A large part of Hitler's justification for invading Poland was Danzig and East Prussia. He successfully bullied the rest of Europe in obtaining Checkoslovakia, and assumed that Britain and others would sit around and bellow but do nothing else when he took the Polish Corridor. Hitler argued that Germany was wronged to lose the Corridor, Germany needed liebensraum, it needed a connection between itself and East Prussia, and Danzig--already Nazi controlled and 95% German--should be returned to its ethnic motherland. If Britain and others did nothing about Anschluss, Sudetenland, and the rest of Checkoslovakia, why would it do anything about such a small piece of land as Danzig and the Polish Corridor?

    Ultimately, the world did have a problem with Hitler occupying the Polish Corridor, and six years later 47 million soldiers and civilians on both sides lay dead as the allies rolled into Berlin. "Where are you going with this?" You ask. In 1948, history started to repeat itself, and we have been trying to hold back the floodwaters ever since. In 1948, a foreign country arbitrarily went into Palestine and divided it against the will of the Palestinians (see picture on the left).
    In miniscule, Britain did to Palestine what the League of Nations did to Germany. It divided what had been a predominantly ethnically and religiously homogenous area into semi-contiguous areas with Jerusalem occupied and ran by the United Nations. Before this time, early zionist Jews had lived in harmony with the Palestinians under Palestinian law. Britain, bowing to demands of vocal Jews outside Palestine and the guilt felt by not stopping Hitler from causing the holocaust, set up the modern Israeli state.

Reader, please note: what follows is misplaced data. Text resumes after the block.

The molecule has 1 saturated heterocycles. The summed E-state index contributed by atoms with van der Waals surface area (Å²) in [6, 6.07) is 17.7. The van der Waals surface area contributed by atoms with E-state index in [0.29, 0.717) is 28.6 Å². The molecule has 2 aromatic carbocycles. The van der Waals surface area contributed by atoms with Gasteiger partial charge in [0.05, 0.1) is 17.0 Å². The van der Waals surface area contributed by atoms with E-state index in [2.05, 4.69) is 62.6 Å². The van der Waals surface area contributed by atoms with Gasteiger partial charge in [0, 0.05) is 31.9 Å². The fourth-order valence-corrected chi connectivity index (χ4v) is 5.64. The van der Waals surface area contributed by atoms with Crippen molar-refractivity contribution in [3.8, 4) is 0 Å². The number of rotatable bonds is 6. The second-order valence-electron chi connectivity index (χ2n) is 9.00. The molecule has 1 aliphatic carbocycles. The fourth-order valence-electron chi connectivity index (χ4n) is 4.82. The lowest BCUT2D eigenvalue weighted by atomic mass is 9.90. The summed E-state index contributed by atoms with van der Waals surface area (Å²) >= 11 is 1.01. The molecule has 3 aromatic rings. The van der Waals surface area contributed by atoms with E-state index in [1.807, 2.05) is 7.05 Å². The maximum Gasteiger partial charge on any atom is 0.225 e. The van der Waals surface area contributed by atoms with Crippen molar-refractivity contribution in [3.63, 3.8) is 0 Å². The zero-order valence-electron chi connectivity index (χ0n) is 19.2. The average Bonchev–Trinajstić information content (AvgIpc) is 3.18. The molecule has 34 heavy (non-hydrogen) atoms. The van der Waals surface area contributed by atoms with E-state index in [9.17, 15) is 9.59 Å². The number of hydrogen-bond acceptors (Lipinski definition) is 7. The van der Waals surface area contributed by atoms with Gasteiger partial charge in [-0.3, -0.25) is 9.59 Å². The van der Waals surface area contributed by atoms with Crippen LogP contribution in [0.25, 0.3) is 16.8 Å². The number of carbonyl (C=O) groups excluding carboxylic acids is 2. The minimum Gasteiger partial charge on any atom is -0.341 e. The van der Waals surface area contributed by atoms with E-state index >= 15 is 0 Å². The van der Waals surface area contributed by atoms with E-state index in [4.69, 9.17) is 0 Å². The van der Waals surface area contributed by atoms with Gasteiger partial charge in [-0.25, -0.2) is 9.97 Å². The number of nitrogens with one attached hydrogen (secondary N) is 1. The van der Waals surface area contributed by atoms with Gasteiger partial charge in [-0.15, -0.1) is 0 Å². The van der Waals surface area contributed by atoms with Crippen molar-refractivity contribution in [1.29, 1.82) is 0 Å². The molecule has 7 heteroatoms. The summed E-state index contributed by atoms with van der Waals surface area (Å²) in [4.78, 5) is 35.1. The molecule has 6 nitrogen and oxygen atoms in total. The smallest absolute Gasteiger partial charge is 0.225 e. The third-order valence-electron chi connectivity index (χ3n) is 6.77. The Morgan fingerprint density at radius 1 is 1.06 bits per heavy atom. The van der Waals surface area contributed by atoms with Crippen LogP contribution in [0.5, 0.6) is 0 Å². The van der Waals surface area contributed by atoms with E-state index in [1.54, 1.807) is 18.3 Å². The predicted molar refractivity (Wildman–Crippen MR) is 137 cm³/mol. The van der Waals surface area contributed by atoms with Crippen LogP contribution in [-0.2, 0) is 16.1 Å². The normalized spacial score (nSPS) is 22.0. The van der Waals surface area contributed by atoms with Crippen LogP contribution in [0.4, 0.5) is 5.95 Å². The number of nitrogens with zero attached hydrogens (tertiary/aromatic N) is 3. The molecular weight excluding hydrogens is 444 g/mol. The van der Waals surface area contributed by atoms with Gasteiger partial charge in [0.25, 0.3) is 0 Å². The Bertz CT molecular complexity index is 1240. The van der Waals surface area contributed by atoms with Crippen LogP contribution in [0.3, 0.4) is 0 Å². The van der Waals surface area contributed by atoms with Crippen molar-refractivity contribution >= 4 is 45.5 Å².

Now Israel is backing out of the predominantly Palestinian Gaza Strip, and out of some parts of the West Bank. What does this accomplish?? Eventually this sets up a Palestinian state with two uncontiguous parts separated by an ethnically and religously different state that also happens to harbor extreme animosity for the Palestinians. Is there any surprise that ultra-nationalistic groups (like the Nazis were) wield large amounts of power in both the Israeli and Palestinan camps? It has taken over 50 years to stall what the Treaty of Versailles accomplished in a day, but only with copious amounts of intervention on both sides and not without a good dose of bloodshed. Will this situation turn out like its historical forebear (one country invading the other under a nationalistic government under the pretext of unifying a country arbitrarily divided by a foreign power)? How long will it take before this happens? Would the feeling of kindred between Arab nations and Muslims work as strong as the old-world alliances that caused World War I and II? Can humanity afford another world war where the lines are divided with mostly Arab/Muslim nations on one side (and probably China/North Korea) and US/Britain (probably India/Japan too) on the other?

    I hope it doesn't turn out the way it did 66 years ago, but my hope is dim. Too much animosity, even if only among fringe groups. It only took a group of 8 assassins to kill archduke Ferdinand and light the powderkeg of animosity between Austria-Hungary and Serbia and envelope all of Europe in war for almost 30 years. I would not be surprised to see a similar scenario play out here.